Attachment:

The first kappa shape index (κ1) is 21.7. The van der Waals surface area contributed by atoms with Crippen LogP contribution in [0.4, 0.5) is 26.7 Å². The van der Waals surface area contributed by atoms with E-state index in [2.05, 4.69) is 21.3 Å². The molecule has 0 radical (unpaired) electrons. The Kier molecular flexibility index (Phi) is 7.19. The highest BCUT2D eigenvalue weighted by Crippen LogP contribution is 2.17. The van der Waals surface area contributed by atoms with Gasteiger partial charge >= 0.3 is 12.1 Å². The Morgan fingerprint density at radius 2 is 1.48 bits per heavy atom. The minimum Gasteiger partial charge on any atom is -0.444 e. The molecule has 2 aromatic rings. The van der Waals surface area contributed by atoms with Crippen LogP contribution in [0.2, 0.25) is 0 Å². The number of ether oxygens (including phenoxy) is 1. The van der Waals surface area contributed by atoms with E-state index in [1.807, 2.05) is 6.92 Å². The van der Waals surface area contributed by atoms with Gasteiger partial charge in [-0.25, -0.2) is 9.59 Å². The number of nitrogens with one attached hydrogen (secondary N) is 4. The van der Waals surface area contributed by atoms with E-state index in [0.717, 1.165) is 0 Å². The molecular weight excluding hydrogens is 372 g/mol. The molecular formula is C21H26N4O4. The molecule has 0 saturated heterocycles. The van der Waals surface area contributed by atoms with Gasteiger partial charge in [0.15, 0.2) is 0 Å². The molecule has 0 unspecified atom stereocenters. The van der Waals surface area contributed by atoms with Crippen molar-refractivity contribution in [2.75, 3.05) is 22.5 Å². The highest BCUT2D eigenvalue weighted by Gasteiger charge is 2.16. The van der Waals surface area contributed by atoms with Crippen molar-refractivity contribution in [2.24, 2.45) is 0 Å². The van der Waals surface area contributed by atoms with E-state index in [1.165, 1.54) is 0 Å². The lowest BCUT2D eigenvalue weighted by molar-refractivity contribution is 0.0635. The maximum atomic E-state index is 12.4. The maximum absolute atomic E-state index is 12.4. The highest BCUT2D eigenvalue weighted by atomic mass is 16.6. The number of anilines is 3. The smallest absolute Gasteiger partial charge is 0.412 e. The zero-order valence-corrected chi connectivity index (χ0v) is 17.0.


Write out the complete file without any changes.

The first kappa shape index (κ1) is 21.7. The van der Waals surface area contributed by atoms with Crippen LogP contribution in [0.4, 0.5) is 26.7 Å². The van der Waals surface area contributed by atoms with E-state index in [2.05, 4.69) is 21.3 Å². The molecule has 0 radical (unpaired) electrons. The Kier molecular flexibility index (Phi) is 7.19. The highest BCUT2D eigenvalue weighted by Crippen LogP contribution is 2.17. The van der Waals surface area contributed by atoms with Gasteiger partial charge >= 0.3 is 12.1 Å². The Morgan fingerprint density at radius 2 is 1.48 bits per heavy atom. The minimum Gasteiger partial charge on any atom is -0.444 e. The molecule has 2 aromatic rings. The van der Waals surface area contributed by atoms with Crippen LogP contribution in [0.2, 0.25) is 0 Å². The number of ether oxygens (including phenoxy) is 1. The van der Waals surface area contributed by atoms with E-state index in [1.807, 2.05) is 6.92 Å². The van der Waals surface area contributed by atoms with Gasteiger partial charge in [-0.25, -0.2) is 9.59 Å². The number of nitrogens with one attached hydrogen (secondary N) is 4. The van der Waals surface area contributed by atoms with E-state index in [0.717, 1.165) is 0 Å². The molecular weight excluding hydrogens is 372 g/mol. The molecular formula is C21H26N4O4. The molecule has 0 saturated heterocycles. The van der Waals surface area contributed by atoms with Gasteiger partial charge in [0.15, 0.2) is 0 Å². The molecule has 0 unspecified atom stereocenters. The van der Waals surface area contributed by atoms with Crippen molar-refractivity contribution in [2.75, 3.05) is 22.5 Å². The highest BCUT2D eigenvalue weighted by Gasteiger charge is 2.16. The van der Waals surface area contributed by atoms with Crippen molar-refractivity contribution in [2.24, 2.45) is 0 Å². The van der Waals surface area contributed by atoms with E-state index in [1.165, 1.54) is 0 Å². The lowest BCUT2D eigenvalue weighted by molar-refractivity contribution is 0.0635. The maximum atomic E-state index is 12.4. The maximum absolute atomic E-state index is 12.4. The highest BCUT2D eigenvalue weighted by atomic mass is 16.6. The number of anilines is 3. The smallest absolute Gasteiger partial charge is 0.412 e. The zero-order valence-corrected chi connectivity index (χ0v) is 17.0.